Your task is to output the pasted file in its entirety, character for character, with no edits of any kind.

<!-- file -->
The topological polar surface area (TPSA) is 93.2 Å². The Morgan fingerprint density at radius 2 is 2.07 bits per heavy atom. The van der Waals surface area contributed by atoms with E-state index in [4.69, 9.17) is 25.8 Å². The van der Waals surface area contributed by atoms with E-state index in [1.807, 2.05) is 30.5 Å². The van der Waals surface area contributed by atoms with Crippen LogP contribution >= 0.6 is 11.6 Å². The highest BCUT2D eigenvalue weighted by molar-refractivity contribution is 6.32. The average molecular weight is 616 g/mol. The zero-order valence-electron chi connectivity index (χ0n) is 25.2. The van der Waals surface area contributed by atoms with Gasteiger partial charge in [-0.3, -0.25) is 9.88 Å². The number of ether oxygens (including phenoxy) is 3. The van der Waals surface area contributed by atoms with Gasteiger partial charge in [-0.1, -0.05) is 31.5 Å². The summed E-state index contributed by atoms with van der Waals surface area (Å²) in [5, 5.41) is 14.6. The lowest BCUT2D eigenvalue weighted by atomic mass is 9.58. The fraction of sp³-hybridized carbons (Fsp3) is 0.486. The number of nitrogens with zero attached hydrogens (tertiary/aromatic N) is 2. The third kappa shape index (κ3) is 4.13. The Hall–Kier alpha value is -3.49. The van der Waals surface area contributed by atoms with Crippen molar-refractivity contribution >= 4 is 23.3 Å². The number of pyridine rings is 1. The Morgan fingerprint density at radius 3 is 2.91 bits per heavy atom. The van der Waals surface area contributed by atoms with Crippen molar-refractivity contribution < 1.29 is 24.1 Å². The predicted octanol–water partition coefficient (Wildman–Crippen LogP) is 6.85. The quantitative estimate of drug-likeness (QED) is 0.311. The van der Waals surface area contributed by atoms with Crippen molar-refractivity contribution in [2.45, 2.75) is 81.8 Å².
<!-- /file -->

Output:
The topological polar surface area (TPSA) is 93.2 Å². The Morgan fingerprint density at radius 2 is 2.07 bits per heavy atom. The van der Waals surface area contributed by atoms with E-state index in [4.69, 9.17) is 25.8 Å². The van der Waals surface area contributed by atoms with E-state index in [1.807, 2.05) is 30.5 Å². The van der Waals surface area contributed by atoms with Crippen LogP contribution >= 0.6 is 11.6 Å². The highest BCUT2D eigenvalue weighted by molar-refractivity contribution is 6.32. The average molecular weight is 616 g/mol. The zero-order valence-electron chi connectivity index (χ0n) is 25.2. The van der Waals surface area contributed by atoms with Gasteiger partial charge in [-0.3, -0.25) is 9.88 Å². The number of ether oxygens (including phenoxy) is 3. The van der Waals surface area contributed by atoms with Gasteiger partial charge in [-0.1, -0.05) is 31.5 Å². The summed E-state index contributed by atoms with van der Waals surface area (Å²) in [5, 5.41) is 14.6. The lowest BCUT2D eigenvalue weighted by atomic mass is 9.58. The fraction of sp³-hybridized carbons (Fsp3) is 0.486. The number of nitrogens with zero attached hydrogens (tertiary/aromatic N) is 2. The third kappa shape index (κ3) is 4.13. The Hall–Kier alpha value is -3.49. The van der Waals surface area contributed by atoms with Crippen molar-refractivity contribution >= 4 is 23.3 Å². The number of pyridine rings is 1. The Morgan fingerprint density at radius 3 is 2.91 bits per heavy atom. The van der Waals surface area contributed by atoms with Crippen molar-refractivity contribution < 1.29 is 24.1 Å². The predicted octanol–water partition coefficient (Wildman–Crippen LogP) is 6.85. The quantitative estimate of drug-likeness (QED) is 0.311. The van der Waals surface area contributed by atoms with Crippen molar-refractivity contribution in [2.45, 2.75) is 81.8 Å².